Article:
It is great for weight loss as it contains healthy fats, healthy sugar  and  is low  in calories.

The combination of Vitamins A,C, and  E  helps to maintain healthy eyesight and prevents macular degeneration of the eye.

Thursday, January 10, 2013


– SheelaPaul (Dietitian, MVNES)

The famous and important festival for Hindus in Tamil Nadu is Pongal.This is a harvest festival and is celebrated for 4 days as Bogi festival, SuriyaPongal or MakaraSankranthi, MattuPongal and KanumPongal.It is celebrated for prosperity at harvest time by thanking the rain, the sun and the farm animals that have helped in the harvest. In villages, people wear new clothes. While Pongal is predominantly a Tamil festival, the same festivals are also celebrated in several other Indian States under different names. In Andhra Pradesh, Kerala, and Karnataka, Sankranti is celebrated. In North India, it is called MakaraSankranti. In Maharashtra and Gujarat, it is celebrated on the date of the annual kite flying day, Uttarayan. It also coincides with the bonfire and harvest festival in Punjab and Haryana, known as Lohri.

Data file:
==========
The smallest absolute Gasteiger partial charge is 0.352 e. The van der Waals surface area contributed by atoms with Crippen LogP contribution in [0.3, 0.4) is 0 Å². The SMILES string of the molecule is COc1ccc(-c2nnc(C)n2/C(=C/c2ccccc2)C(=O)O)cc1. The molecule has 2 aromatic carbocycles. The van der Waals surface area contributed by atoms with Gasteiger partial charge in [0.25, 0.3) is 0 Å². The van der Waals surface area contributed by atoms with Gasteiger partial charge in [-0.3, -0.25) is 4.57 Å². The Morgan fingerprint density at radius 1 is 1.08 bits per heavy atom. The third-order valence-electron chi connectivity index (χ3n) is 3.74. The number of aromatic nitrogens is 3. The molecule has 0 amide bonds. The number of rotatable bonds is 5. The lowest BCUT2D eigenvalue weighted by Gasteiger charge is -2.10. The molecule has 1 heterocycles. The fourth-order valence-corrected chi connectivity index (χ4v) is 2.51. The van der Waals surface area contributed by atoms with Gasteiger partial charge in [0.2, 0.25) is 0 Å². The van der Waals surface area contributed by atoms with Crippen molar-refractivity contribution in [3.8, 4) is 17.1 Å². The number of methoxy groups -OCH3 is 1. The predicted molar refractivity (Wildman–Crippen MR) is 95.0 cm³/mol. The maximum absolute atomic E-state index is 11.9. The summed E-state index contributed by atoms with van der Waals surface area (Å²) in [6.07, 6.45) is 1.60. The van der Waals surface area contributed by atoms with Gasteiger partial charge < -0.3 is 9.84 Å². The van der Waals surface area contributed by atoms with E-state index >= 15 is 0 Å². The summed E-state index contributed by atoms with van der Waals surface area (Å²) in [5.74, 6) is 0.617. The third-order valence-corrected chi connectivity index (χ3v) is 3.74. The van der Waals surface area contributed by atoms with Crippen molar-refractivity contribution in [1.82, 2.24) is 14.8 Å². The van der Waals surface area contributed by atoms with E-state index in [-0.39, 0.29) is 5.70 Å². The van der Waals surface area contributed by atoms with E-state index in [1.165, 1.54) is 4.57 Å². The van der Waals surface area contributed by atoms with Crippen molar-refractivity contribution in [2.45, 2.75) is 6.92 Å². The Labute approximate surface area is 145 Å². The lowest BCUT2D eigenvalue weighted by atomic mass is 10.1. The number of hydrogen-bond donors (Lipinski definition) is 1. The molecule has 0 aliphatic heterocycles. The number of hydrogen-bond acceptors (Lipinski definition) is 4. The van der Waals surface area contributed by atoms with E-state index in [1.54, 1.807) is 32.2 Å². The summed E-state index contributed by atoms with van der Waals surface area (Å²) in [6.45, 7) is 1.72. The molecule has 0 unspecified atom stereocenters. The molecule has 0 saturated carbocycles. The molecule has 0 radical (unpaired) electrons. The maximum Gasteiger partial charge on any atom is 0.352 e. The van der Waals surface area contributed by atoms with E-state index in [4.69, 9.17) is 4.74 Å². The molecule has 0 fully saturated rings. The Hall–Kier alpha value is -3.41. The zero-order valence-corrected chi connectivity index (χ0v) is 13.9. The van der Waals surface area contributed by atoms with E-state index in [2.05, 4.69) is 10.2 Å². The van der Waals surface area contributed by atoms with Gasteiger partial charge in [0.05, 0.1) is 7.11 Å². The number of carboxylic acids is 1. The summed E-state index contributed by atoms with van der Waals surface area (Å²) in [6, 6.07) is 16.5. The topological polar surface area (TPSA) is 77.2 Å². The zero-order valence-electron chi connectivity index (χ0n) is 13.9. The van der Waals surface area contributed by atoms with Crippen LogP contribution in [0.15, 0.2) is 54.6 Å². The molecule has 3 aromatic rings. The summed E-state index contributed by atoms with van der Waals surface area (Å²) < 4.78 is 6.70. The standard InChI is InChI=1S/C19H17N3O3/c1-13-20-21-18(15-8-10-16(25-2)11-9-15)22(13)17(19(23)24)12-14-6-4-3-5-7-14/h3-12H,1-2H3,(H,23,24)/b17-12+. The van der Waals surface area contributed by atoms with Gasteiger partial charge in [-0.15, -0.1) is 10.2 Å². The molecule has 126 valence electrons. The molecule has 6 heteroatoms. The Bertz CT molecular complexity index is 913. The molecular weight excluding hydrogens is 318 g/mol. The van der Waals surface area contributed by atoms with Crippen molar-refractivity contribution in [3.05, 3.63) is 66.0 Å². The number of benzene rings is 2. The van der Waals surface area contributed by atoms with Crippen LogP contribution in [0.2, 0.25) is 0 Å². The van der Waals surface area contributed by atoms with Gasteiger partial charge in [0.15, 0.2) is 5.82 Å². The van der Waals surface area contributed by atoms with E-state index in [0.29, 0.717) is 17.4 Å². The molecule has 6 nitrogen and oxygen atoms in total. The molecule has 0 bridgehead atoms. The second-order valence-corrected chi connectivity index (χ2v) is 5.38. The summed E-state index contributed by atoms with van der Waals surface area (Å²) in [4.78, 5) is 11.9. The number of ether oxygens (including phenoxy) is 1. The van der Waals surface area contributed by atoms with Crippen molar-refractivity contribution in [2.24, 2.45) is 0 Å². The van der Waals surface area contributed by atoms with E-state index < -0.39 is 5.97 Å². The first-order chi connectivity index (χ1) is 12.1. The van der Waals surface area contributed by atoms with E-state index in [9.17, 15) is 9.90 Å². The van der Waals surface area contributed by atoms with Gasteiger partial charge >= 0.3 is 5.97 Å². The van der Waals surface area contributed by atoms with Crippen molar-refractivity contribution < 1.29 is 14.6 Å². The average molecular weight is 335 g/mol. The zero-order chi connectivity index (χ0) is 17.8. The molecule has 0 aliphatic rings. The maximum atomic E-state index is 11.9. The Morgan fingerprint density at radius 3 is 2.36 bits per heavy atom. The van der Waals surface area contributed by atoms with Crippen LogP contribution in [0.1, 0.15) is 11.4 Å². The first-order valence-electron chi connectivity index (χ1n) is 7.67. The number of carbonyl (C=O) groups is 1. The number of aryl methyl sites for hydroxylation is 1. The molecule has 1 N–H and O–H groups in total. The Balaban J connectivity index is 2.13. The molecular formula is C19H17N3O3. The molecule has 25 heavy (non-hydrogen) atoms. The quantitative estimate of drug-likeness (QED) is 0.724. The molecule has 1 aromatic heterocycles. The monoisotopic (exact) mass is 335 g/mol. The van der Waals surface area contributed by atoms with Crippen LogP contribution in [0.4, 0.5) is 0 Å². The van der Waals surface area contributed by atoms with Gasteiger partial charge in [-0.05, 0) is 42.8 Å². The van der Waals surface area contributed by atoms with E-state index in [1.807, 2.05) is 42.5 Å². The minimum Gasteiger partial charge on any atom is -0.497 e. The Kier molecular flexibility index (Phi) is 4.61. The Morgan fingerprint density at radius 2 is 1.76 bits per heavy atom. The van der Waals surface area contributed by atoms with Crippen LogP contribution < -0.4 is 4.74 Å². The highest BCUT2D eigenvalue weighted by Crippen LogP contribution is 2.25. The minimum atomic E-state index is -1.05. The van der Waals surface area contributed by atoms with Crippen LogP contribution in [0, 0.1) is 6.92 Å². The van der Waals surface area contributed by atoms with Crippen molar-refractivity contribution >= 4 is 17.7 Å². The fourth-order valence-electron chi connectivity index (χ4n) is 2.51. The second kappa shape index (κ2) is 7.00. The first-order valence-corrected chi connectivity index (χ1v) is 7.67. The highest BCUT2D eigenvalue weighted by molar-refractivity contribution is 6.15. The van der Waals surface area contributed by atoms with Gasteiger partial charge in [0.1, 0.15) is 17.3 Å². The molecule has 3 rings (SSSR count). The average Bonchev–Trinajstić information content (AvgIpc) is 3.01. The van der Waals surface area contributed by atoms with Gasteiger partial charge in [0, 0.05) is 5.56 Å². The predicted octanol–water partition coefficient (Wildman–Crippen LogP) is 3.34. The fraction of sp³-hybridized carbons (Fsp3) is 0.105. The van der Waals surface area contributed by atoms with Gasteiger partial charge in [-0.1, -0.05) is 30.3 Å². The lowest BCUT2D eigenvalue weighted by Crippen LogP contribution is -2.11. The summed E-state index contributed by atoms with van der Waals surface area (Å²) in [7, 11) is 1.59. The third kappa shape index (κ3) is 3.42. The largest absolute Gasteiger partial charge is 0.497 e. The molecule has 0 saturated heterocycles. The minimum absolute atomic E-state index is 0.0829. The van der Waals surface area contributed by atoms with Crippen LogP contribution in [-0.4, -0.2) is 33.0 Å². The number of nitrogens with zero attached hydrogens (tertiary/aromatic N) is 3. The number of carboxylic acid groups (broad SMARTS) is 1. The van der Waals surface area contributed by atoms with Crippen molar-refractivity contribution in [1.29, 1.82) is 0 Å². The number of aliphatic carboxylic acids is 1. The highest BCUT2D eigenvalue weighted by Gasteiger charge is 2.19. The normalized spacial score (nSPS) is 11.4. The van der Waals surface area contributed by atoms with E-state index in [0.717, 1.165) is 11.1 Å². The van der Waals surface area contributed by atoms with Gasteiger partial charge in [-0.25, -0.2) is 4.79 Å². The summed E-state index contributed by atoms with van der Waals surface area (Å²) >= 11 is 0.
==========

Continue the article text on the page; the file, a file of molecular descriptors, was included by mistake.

In most households the Pongal is usually made with rice and dal.  Here are a few variations for the occasion.

Cracked Wheat Rava Pongal


• Cracked wheat, 1 cup.
• Moong dhal, ½ cup.
• Ground pepper, 1 teaspoon.
• Cumin seed, 1 tablespoon.
• Chopped cashew, 1 tablespoon.
• Curry leaves, a handful.
• Ginger, 1 small piece.
• Green chili, 1 (optional).
• Any cooking oil, 1 tablespoon.
Salt to taste.


1.    Dry roast the cracked wheat for 5 minutes and let it cool. Wash the moong dhal and cook it in a pressure cooker until it is well-cooked and turns mushy.
2.    Chop the ginger into fine pieces and slit the chili into 2 and keep aside. Heat a small pan with a tablespoon of oil.
3.    When the oil is hot enough, add the cumin seed and cashew and fry for a minute until  you get a good aroma  and cumin and the cashews turn brown.
4.    Then add the chopped ginger, curry leaves, and chili and fry everything for another minute. Now add the cooked dhal, cracked wheat with 2 cups of water along with salt, mix everything, and cook on medium flame until well-cooked andsoft.
5.    At this stage, add another tablespoon of oil or ghee and cook for a few more minutes on low flame.
6.    Serve the hot pongal with coconut chutney and sambar.